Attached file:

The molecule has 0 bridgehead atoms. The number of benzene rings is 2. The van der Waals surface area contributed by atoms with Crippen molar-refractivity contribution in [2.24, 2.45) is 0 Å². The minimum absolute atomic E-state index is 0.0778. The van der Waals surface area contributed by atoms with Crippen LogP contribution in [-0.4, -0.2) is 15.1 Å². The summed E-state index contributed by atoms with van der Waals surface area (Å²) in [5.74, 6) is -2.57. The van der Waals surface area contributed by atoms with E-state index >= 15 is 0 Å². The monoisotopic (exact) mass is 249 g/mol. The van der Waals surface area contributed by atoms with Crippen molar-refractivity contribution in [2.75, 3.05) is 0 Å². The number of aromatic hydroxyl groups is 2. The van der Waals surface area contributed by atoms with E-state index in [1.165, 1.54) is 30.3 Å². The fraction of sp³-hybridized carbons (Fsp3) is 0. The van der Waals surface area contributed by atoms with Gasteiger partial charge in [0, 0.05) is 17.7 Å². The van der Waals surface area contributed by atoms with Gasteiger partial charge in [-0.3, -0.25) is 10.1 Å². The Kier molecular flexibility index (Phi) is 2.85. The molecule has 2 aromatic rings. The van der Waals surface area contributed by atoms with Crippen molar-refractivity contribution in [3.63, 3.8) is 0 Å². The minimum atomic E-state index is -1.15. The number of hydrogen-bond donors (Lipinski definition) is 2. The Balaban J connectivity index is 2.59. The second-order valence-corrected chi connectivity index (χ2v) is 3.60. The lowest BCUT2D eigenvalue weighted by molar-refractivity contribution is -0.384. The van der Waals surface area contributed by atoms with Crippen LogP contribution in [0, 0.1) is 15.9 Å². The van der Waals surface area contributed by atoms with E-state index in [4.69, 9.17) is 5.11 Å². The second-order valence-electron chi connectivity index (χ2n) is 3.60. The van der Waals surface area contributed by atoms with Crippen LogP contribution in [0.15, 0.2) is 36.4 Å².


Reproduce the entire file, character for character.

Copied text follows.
The molecule has 0 bridgehead atoms. The number of benzene rings is 2. The van der Waals surface area contributed by atoms with Crippen molar-refractivity contribution in [2.24, 2.45) is 0 Å². The minimum absolute atomic E-state index is 0.0778. The van der Waals surface area contributed by atoms with Crippen LogP contribution in [-0.4, -0.2) is 15.1 Å². The summed E-state index contributed by atoms with van der Waals surface area (Å²) in [5.74, 6) is -2.57. The van der Waals surface area contributed by atoms with E-state index >= 15 is 0 Å². The monoisotopic (exact) mass is 249 g/mol. The van der Waals surface area contributed by atoms with Crippen molar-refractivity contribution in [2.75, 3.05) is 0 Å². The number of aromatic hydroxyl groups is 2. The van der Waals surface area contributed by atoms with E-state index in [1.165, 1.54) is 30.3 Å². The fraction of sp³-hybridized carbons (Fsp3) is 0. The van der Waals surface area contributed by atoms with Gasteiger partial charge in [0, 0.05) is 17.7 Å². The van der Waals surface area contributed by atoms with Gasteiger partial charge in [-0.3, -0.25) is 10.1 Å². The Kier molecular flexibility index (Phi) is 2.85. The molecule has 2 aromatic rings. The van der Waals surface area contributed by atoms with Crippen molar-refractivity contribution in [3.63, 3.8) is 0 Å². The minimum atomic E-state index is -1.15. The number of hydrogen-bond donors (Lipinski definition) is 2. The Balaban J connectivity index is 2.59. The second-order valence-corrected chi connectivity index (χ2v) is 3.60. The lowest BCUT2D eigenvalue weighted by molar-refractivity contribution is -0.384. The van der Waals surface area contributed by atoms with Crippen LogP contribution in [0, 0.1) is 15.9 Å². The van der Waals surface area contributed by atoms with E-state index in [4.69, 9.17) is 5.11 Å². The second-order valence-electron chi connectivity index (χ2n) is 3.60. The van der Waals surface area contributed by atoms with Crippen LogP contribution in [0.15, 0.2) is 36.4 Å².